We have summarized our results for the benzene molecule in gas phase in Table 1. Our results have been calculated at the optimized geometry of the molecule using the B3LYP functional and the Huz-IIsu2 basis set. The results are compared to recently derived “experimental” equilibrium values for the indirect spin–spin coupling constants [23]. These values are meant to be more directly comparable to theoretical results, as they have been derived by subtracting a theoretically estimated zero-point vibrational contribution to the indirect spin–spin coupling constants from the experimentally observed couplings. As such, they are meant to represent the experimental spin–spin coupling constant of a non-vibrating benzene molecule, which is what we obtain in our calculation. In Table 1 we have also collected the results of other recent theoretical investigations. We note that our results in general are in quite good agreement with the vibrationally corrected experimental results, although a difference of 15 Hz (about 10% ) exists in the case of 1J(H13C). Only minor differences between our results and the DFT/B3LYP results of Ref. [23] obtained with the HuzIII-su3 basis set are observed. Our results corroborate the observation [23,42] that the MCSCF results significantly overestimate most of the coupling constants. In a recent paper, an attempt was made to extract a vibrationally averaged 1J(H13C) coupling constant for benzene in the gas phase by extrapolation of accurately measured coupling constants in four relatively non-polar solvents to a dielectric medium with a dielectric constant of 1 (which corresponds to the dielectric constant of vacuum) [43]. In addition to depend strongly on the solvent being well represented as a structureless dielectric continuum, such an approach also relies heavily on the assumption that the spin–spin coupling constant varies smoothly with the dielectric constant. Although this may be the case for the direct solvent effects, it is much less likely that this will be the case for the changes induced by the changes in molecular geometry. We have reinvestigated this extrapolation scheme by PCM calculations using the same solvents as in Ref. [43]. Our results for 1J(H13C) are collected in Table 2. In order to make the most consistent comparison with the available experimental data of Ref. [44], we refer all solvent shifts to the results obtained in fully deuterated cyclohexane. We note from Table 2 that the agreement between our results and experiment is fair. There are two important observations that can be made from the results in Table 2: (1) The indirect contributions to the solvent shifts arising from the change in the molecular geometry are significant, being about 20-30% of the total calculated solvent shift. (2) Our calculations slightly underestimate the solvent shift in CS2 relative to cyclohexane, whereas we overestimate the effects for pyridine and acetone. However, this is consistent with our model, in which we consider an infinitely diluted benzene molecule in a pure solvent, whereas a more reasonable representation would be a 5% solution of benzene in solvent [43]. This could be modeled using an “effective” dielectric constant [43,45], which would lead to an increase of the dielectric constant of the cyclohexane solution and reduce the effective dielectric constants of the other solutions, thus probably leading to a better agreement with the experimental observations. However, we will not explore this approach here. A final observation that can be made from the data in Table 2 is that there is a large discrepancy between theory and experiment in the predicted gas-to-cyclohexane solvent shift, the experimental shift being almost twice as large as the theoretical prediction. If we try to apply the linear extrapolation done in Ref. [43] to our theoretical data, we get a predicted gas-to-cyclohexane solvent shift of 0.869 Hz and 1.112 Hz for the coupling constants calculated at the vacuum geometry and the solvent-relaxed geometry, respectively. Both of these numbers are almost twice as large as the calculated solvent shift, clearly illustrating the inadequacy of the linear regression for obtaining the gas-phase value of the spin–spin coupling constant. Assuming that the experimentally extrapolated gas-phase value has used a cyclohexane-to-gas shift that is too large by approximately a factor of 2, we therefore propose a revised gas-phase value of 1J(H13C) for a vibrating benzene molecule at 300 K of 157.46 Hz, to be compared with the original proposal of 156.99 Hz. Subtracting from this the recently calculated zero-point vibrational corrections of 4.8 Hz [23], we obtain a derived experimental gas-phase value for the equilibrium geometry spin–spin coupling constant of 152.7 Hz. This is likely to be an upper limit, as it can be expected that the zero-point vibrational correction underestimates the true vibrational corrections that would be obtained at the experimental temperature of 300 K. Let us also address the issue of symmetry breaking of our molecular cavity. As can be seen from Table 2, we report two slightly different numbers for the solvent-relaxed geometries. This symmetry-breaking arises because we in our construction of the cavity only enforce symmetries of D2h and subgroups thereof [40]. We will therefore not be able to enforce the full D6h symmetry of the benzene molecule in the tessellation of the cavity. As such we will get two classes of carbon and hydrogen atoms, one containing two symmetry-related carbon/hydrogen atoms, and one containing four symmetry-related carbon/hydrogen atoms. Although the differences in the bond lengths and angles are for all practical purposes negligible (CC bond lengths differing by less than 0.05 pm, CH bond lengths by less than 0.04 pm, and bond angles by about 0.04°), the sensitivity of the spin–spin coupling constants to geometry changes makes these small differences quite visible in our calculated coupling constants. Obviously, we do not experience any symmetry-breaking in the gas-phase optimized geometry, but since the solvent shifts are given relative to the value in cyclohexane, we obtain two different values for the gas-phase shifts since we have two different 1J(H13C) coupling constants in cyclohexane. Similar differences can be expected for the other coupling constants, but for these couplings we have only solved response equations for one symmetry-class of atoms [46], and we therefore do not observe these differences. It is generally known that solvent effects are of minor importance for couplings other than one-bond couplings [25], and this is largely confirmed for the solvent effects calculated for the spin–spin coupling constants nJ(H13C), nJ(13C13C), and nJ(HH), collected in Table 3, Table 4 and Table 5, respectively. Indeed, sizeable solvent effects are only observed for 1J(H13C) and 1J(13C13C), where the calculated solvent shifts going from gas-phase to an acetone solution are about 1.5 Hz and -1.3 Hz, respectively. Interestingly, the 1J(13C13C) couplings display only a negligible geometry effect, the solvent-induced changes for this coupling arising only from polarization of the electronic structure of the molecule by the surrounding dielectric medium. The two-bond carbon-hydrogen coupling constant 2J(H13C) also has a non-negligible solvent effect of about 0.2 Hz going from gas-phase to acetone, with the geometry changes accounting for about 20% of the total shift. Indeed, in relative terms this is the largest solvent effect of all the calculated coupling constants, as the solvent effect is more than 10% of the gas-phase value. In comparison, the solvent shift for 1J(13C13C) is only about 2.5% of the gas-phase value. The effects of the dielectric medium and the solvent-induced geometry changes are negligible for all other coupling constants, in no instances exceeding 0.1 Hz even for the most polar solvent. The two largest coupling constants, 1J(13C13C) and 1J(13CH), are both dominated by the Fermi contact interaction. This predominance of the Fermi-contact interaction is also reflected in the contributions to the solvent shifts observed for these coupling constants. Even when going from gas-phase to the solvent-optimized geometry of benzene in acetone, the contribution from the other coupling mechanisms are -0.068 and -0.040 Hz for 1J(13CH) and 1J(13C13C), respectively. Even for the one-bond carbon-carbon coupling constant, where the PSO contribution is about 10% of the Fermi-contact contribution, but with opposite sign, the solvent effect on the PSO contribution is a negligible 0.007 Hz. However, more studies on coupling constants with a smaller contribution from the Fermi-contact mechanism is needed in order to establish whether the dielectric medium effects in general only affect the Fermi contact contribution. In comparison with experiment, our results for the nJ(13CH) (n = 2, 3, 4) and nJ(HH) (n=3,4,5) couplings are not very satisfactory. For 2J(13CH) the agreement is quite good when considering the solvent shifts of pyridine and acetone relative to CS2. However, whereas we obtain a rather sizeable solvent shift of 0.103 Hz from cyclohexane to carbon disulfide, no noticeable difference in the coupling constants is observed in experiment in these two solvents. It is interesting to note that the experimental solvent shifts for 3J(13CH), 4J(13CH), 4J(HH) relative to cyclohexane pass through a maximum for pyridine. Only in the case of 4J(13CH) are we able to reproduce this trend, whereas a similar maximum also occurs for 3J(HH) in our calculations. Our results indicate that this maximum in the solvent shifts arise from the geometry relaxation, compensating and opposing the effects of the direct polarization of the electronic structure of the solvated molecules. However, our results does not appear reliable enough to enable us to draw a definite conclusion on this point.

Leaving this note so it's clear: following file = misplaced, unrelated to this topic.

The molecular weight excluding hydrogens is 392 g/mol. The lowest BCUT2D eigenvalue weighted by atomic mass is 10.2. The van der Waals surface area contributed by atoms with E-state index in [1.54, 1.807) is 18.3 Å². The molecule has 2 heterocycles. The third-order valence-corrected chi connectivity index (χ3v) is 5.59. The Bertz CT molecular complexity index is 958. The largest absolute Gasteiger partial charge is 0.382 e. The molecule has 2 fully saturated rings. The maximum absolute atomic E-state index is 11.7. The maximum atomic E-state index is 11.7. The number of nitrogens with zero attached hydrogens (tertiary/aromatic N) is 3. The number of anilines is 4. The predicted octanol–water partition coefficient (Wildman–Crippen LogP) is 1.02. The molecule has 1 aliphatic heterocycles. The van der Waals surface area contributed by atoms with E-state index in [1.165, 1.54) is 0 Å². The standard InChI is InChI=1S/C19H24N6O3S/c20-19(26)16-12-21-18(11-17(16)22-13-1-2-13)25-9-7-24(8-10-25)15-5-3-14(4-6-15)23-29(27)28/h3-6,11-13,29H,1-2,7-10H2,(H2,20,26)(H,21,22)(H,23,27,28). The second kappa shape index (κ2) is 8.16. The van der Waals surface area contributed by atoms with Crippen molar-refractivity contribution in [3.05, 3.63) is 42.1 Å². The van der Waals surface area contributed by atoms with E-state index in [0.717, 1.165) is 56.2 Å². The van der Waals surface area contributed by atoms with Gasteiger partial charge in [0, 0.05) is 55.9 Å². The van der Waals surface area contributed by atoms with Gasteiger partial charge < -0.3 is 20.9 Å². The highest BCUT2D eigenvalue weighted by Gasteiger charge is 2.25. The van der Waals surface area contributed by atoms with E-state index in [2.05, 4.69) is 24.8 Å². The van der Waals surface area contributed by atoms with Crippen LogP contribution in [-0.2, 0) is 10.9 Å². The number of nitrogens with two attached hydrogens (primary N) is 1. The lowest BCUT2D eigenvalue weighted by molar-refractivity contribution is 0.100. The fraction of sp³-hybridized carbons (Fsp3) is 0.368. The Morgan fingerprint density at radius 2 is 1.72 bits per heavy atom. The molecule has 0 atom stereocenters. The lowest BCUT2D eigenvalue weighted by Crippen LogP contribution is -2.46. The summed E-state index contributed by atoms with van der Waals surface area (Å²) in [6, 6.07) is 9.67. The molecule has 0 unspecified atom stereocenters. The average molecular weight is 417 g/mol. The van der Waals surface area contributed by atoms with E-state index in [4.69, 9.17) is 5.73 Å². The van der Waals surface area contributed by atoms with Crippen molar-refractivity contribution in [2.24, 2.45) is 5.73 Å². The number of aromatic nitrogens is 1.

Table 1. Calculated gas-phase values for benzene at the optimized geometry. Comparison is made with available literature data. All numbers reported in Hz.